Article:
From time to time I am invited to talk to groups of graduate students and postdocs about academic-career issues from the point of view of a (female) science professor. A common question they ask is whether it is possible to be a science professor at a research university and have a sane and happy family life, or any family life at all. For me, the answer has always been a resounding yes. Many people (women in particular), however, seem to think that the only way to "have a life" is to take a nonacademic job or work at a teaching-focused college.
If your interests, passions, and talents are in teaching, that's great. But if you love research and only choose the teaching track because you think it will make for an easier and better life, you may be making a false assumption.
Over the course of my academic career I have been a student, a researcher, and/or a professor at institutions that range from small liberal-arts colleges to research universities of various sizes in different regions of the United States and in several other countries. I don't claim to have a comprehensive view of academe, but I have had enough variety to be able to discuss the range of options and to make some comparisons.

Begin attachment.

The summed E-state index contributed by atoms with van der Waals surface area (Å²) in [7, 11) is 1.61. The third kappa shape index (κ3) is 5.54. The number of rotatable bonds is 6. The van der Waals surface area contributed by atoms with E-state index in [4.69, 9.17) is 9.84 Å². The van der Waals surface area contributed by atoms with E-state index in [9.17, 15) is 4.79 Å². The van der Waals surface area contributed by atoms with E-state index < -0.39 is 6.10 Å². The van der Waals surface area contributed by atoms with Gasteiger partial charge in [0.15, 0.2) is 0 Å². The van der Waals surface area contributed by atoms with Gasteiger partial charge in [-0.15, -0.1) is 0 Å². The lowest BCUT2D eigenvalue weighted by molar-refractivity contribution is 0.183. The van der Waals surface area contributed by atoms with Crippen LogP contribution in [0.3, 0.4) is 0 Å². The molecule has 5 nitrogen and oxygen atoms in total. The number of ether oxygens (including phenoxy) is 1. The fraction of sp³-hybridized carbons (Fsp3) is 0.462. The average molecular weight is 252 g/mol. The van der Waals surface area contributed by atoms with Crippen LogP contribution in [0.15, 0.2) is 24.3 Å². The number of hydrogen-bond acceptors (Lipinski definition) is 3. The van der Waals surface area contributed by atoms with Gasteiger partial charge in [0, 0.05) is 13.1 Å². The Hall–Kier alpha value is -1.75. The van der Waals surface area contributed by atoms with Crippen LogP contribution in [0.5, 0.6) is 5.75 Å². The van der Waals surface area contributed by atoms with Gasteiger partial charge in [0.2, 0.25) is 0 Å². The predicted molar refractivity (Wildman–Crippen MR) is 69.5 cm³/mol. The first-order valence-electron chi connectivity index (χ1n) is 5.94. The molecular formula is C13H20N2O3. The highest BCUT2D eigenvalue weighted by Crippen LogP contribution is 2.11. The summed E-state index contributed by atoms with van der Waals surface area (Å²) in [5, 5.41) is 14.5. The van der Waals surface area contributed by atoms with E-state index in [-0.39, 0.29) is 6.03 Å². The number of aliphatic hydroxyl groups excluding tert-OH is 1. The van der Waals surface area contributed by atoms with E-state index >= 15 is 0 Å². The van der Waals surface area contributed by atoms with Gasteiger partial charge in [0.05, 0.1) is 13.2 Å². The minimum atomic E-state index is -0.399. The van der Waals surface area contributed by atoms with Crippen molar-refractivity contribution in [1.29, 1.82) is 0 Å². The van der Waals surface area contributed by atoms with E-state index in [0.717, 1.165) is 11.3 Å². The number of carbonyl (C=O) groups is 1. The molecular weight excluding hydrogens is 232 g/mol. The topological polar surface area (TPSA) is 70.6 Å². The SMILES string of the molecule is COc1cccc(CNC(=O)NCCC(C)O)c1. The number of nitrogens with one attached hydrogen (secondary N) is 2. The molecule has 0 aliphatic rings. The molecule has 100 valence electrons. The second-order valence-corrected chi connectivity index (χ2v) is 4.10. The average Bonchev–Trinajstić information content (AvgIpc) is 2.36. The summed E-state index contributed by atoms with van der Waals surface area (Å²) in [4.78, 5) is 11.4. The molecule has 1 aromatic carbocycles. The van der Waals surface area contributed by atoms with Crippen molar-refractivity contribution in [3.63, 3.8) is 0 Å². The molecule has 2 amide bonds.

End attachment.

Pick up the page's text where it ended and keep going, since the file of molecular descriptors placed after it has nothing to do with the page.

In graduate school, my career goal was to teach at a small liberal-arts college. I loved doing research, and I was good at it, but it didn't occur to me that I could ever be (or enjoy being) a professor at a research university.
I found that publicly stating my goal to teach at a small college was a very efficient way to lose the respect of the faculty and some of the other graduate students. Nevertheless, I was convinced that teaching at a small college was what I wanted to do. (I hope having that career goal is more respected today, but I suspect little has changed: In recent years I have heard some of my colleagues express regret that their graduate students are "wasting their talents" and "lacking ambition" by pursuing careers at small colleges. I don't agree with that point of view, but that's another subject.)
There weren't any tenure-track openings in my field when I first got my Ph.D., but I eventually got a visiting professorship at a small college. I was happy to get any job, even a temporary one, at exactly the type of institution that had long been my goal. I left a postdoc to take the job.